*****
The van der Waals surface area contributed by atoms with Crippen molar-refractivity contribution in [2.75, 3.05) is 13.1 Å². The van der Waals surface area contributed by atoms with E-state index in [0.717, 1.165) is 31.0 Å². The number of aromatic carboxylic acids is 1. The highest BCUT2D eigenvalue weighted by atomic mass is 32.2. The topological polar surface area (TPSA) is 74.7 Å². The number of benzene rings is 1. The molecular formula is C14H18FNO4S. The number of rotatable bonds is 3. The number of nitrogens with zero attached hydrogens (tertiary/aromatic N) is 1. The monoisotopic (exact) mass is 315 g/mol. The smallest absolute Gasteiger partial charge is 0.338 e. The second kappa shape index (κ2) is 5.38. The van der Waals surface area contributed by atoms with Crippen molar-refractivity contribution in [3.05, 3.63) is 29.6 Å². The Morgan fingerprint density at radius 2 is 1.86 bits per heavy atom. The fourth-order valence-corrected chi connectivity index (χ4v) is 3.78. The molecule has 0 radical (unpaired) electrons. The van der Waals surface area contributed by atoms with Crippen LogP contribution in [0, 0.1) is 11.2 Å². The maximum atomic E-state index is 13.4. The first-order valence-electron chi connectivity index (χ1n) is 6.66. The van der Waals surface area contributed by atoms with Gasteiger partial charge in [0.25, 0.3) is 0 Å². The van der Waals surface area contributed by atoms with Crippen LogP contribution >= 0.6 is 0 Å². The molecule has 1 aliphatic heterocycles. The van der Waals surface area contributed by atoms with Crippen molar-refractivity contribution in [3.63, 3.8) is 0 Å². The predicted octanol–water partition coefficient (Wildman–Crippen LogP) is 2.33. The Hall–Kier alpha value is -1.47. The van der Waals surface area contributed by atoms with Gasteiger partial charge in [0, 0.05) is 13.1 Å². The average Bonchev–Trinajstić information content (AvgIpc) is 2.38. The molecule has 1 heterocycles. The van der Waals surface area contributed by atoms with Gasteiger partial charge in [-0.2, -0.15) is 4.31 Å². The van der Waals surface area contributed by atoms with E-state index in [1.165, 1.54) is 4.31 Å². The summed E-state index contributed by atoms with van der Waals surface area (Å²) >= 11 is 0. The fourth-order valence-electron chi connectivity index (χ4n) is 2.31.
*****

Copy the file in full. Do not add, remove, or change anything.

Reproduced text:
The van der Waals surface area contributed by atoms with Crippen molar-refractivity contribution in [2.75, 3.05) is 13.1 Å². The van der Waals surface area contributed by atoms with E-state index in [0.717, 1.165) is 31.0 Å². The number of aromatic carboxylic acids is 1. The highest BCUT2D eigenvalue weighted by atomic mass is 32.2. The topological polar surface area (TPSA) is 74.7 Å². The number of benzene rings is 1. The molecular formula is C14H18FNO4S. The number of rotatable bonds is 3. The number of nitrogens with zero attached hydrogens (tertiary/aromatic N) is 1. The monoisotopic (exact) mass is 315 g/mol. The smallest absolute Gasteiger partial charge is 0.338 e. The second kappa shape index (κ2) is 5.38. The van der Waals surface area contributed by atoms with Crippen molar-refractivity contribution in [3.05, 3.63) is 29.6 Å². The Morgan fingerprint density at radius 2 is 1.86 bits per heavy atom. The fourth-order valence-corrected chi connectivity index (χ4v) is 3.78. The molecule has 0 radical (unpaired) electrons. The van der Waals surface area contributed by atoms with Crippen LogP contribution in [0, 0.1) is 11.2 Å². The maximum atomic E-state index is 13.4. The first-order valence-electron chi connectivity index (χ1n) is 6.66. The van der Waals surface area contributed by atoms with Gasteiger partial charge in [0.25, 0.3) is 0 Å². The van der Waals surface area contributed by atoms with Crippen LogP contribution >= 0.6 is 0 Å². The molecule has 1 aliphatic heterocycles. The van der Waals surface area contributed by atoms with Crippen molar-refractivity contribution in [3.63, 3.8) is 0 Å². The predicted octanol–water partition coefficient (Wildman–Crippen LogP) is 2.33. The Hall–Kier alpha value is -1.47. The van der Waals surface area contributed by atoms with Gasteiger partial charge in [0, 0.05) is 13.1 Å². The average Bonchev–Trinajstić information content (AvgIpc) is 2.38. The molecule has 1 heterocycles. The van der Waals surface area contributed by atoms with Gasteiger partial charge in [-0.2, -0.15) is 4.31 Å². The van der Waals surface area contributed by atoms with E-state index in [1.165, 1.54) is 4.31 Å². The summed E-state index contributed by atoms with van der Waals surface area (Å²) >= 11 is 0. The fourth-order valence-electron chi connectivity index (χ4n) is 2.31.